Moss was the one who took me out on walks, accompanied me all round the different archaeological sites I visited whilst on holiday.  He was a sensible intelligent sheep dog and once over his wild teenager years settled down into an insistent ball catcher. 

I had answered a paper advertisement (remember those?) and drove out into the middle of the countryside to a cottage. No one at  home, but a little pen of delightful puppies by the front door.  She eventually came home, I parted with £50 and my small beautiful merle Moss came home.

We traversed St. David's Head together and all around that area, he always chose the right path through bracken or gorse and I was never afraid with him at my side.  I remember him biting the bum of a man at St. Non's chapel because Moss thought he was protecting me.  Rather red faced I offered an apology to the man, but he said, it was alright, the dog was only protecting me.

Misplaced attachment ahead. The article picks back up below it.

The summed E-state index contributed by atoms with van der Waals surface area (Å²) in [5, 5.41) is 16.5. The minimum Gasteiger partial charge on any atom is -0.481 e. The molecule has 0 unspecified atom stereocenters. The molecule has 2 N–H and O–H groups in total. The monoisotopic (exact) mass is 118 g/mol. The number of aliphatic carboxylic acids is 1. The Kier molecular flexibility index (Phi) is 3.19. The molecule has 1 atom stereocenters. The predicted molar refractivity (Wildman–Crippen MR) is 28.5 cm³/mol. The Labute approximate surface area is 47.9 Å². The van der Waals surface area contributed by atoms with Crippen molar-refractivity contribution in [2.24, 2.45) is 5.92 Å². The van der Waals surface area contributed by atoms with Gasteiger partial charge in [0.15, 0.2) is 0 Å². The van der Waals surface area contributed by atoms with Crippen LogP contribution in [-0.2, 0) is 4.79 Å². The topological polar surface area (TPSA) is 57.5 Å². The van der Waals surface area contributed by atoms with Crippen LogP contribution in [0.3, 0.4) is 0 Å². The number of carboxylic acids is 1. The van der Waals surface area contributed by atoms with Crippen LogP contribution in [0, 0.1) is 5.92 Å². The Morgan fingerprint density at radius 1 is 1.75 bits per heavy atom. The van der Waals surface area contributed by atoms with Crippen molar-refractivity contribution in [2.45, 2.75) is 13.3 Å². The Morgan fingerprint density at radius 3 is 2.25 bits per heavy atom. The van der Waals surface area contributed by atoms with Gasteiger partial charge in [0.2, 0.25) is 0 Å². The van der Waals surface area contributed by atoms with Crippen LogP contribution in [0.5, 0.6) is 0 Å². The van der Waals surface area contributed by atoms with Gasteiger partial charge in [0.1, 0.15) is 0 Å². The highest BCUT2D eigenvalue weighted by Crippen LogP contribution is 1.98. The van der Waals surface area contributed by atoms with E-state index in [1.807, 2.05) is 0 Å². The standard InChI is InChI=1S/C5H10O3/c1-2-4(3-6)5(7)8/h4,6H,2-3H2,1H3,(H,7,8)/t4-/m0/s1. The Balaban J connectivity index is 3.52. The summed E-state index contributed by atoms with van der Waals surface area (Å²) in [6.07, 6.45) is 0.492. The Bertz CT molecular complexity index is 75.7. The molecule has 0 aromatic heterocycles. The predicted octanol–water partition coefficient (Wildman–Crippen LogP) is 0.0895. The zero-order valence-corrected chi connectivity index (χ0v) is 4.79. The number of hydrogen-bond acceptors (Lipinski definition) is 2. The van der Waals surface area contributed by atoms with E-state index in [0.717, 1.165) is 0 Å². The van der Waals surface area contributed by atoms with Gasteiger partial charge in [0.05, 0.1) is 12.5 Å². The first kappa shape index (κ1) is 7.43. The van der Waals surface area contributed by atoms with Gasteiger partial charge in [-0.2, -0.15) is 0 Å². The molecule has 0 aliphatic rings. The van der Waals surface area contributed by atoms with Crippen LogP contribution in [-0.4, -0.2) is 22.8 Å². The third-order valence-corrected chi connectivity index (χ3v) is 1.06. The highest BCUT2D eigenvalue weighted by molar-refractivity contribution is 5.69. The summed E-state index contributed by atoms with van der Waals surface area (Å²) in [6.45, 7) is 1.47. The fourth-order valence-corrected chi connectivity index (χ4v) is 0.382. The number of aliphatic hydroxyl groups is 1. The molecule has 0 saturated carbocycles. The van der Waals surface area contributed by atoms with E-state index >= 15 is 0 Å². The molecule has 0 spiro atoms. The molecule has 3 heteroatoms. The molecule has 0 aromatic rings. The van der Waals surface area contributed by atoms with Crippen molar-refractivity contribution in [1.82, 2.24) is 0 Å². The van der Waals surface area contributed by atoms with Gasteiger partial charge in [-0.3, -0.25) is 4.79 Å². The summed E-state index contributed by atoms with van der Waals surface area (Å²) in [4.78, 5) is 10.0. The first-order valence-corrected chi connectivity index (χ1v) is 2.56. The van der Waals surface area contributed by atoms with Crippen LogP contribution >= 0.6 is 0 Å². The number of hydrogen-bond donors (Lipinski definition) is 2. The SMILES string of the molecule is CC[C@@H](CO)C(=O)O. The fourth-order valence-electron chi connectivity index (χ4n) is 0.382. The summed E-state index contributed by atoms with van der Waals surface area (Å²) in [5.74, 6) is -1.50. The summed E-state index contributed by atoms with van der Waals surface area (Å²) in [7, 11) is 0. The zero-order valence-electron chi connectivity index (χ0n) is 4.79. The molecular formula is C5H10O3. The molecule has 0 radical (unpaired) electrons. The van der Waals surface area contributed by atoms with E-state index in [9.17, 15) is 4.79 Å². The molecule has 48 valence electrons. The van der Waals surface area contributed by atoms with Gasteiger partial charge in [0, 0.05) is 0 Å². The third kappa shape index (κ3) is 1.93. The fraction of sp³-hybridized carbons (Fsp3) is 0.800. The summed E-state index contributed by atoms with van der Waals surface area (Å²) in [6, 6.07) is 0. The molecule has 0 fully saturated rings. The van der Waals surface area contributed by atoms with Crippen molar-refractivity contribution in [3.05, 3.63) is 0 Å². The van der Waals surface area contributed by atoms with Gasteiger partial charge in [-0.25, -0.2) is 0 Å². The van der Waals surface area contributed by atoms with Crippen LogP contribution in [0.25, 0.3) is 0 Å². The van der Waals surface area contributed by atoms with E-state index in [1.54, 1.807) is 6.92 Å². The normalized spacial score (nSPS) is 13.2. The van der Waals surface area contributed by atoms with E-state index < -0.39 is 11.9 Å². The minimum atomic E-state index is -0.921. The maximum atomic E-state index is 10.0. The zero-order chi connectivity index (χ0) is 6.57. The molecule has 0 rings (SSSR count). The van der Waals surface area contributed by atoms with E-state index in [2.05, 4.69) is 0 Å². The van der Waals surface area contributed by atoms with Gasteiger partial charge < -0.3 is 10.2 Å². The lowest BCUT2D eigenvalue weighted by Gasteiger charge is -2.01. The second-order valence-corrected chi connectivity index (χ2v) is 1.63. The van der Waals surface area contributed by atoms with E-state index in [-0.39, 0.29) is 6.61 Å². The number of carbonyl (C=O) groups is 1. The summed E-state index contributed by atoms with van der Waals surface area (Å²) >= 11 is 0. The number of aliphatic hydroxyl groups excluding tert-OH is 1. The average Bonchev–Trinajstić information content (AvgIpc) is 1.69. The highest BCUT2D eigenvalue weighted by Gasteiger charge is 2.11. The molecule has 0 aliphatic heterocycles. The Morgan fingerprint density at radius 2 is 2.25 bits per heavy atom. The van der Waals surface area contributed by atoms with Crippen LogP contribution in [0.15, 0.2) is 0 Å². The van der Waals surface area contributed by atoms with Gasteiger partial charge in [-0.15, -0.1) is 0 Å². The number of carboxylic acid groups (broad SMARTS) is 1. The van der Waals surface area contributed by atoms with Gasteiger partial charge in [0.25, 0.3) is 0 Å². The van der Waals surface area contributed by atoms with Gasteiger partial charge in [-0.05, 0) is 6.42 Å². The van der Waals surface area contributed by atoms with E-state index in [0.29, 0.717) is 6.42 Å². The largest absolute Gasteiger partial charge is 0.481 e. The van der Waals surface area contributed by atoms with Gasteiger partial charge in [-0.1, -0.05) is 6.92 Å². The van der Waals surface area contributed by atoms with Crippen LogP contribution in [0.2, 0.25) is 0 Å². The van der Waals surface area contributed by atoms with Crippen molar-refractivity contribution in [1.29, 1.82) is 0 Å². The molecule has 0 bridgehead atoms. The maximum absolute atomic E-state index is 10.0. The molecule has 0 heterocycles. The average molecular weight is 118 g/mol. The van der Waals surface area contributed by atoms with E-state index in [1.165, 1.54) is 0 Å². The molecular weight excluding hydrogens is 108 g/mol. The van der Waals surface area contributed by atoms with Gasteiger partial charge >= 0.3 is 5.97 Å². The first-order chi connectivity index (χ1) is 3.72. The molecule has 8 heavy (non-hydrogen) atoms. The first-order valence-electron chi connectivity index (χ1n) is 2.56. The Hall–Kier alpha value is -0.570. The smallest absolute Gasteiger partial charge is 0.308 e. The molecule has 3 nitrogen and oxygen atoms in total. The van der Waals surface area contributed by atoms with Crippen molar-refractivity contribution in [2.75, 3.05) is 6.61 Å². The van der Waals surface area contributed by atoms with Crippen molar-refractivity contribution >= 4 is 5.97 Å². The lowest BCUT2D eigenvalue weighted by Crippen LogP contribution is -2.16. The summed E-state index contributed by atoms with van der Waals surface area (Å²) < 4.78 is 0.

The walk from Solva to Middle Mill.  I wonder if it was an old waterway or even a sunken lane.  It had a 'witchy' air to it

Moss sits at rest, there are two cromlechs here on Carn Lidl.  Only to be found if you see the lookout concrete platform from WW2.  It was an archeologist called Grimes who sited the temporary airfields used during the war both in this area and Bath.

Carreg Samson Cromlech was behind us here as we looked out onto this island.

Preseli mountains, just below us and something I missed was the horseshoe ring of stones called Bedd Arthur.  See Here

Saint David's Camp, looking though the fallen defence walls back to Carn Llidl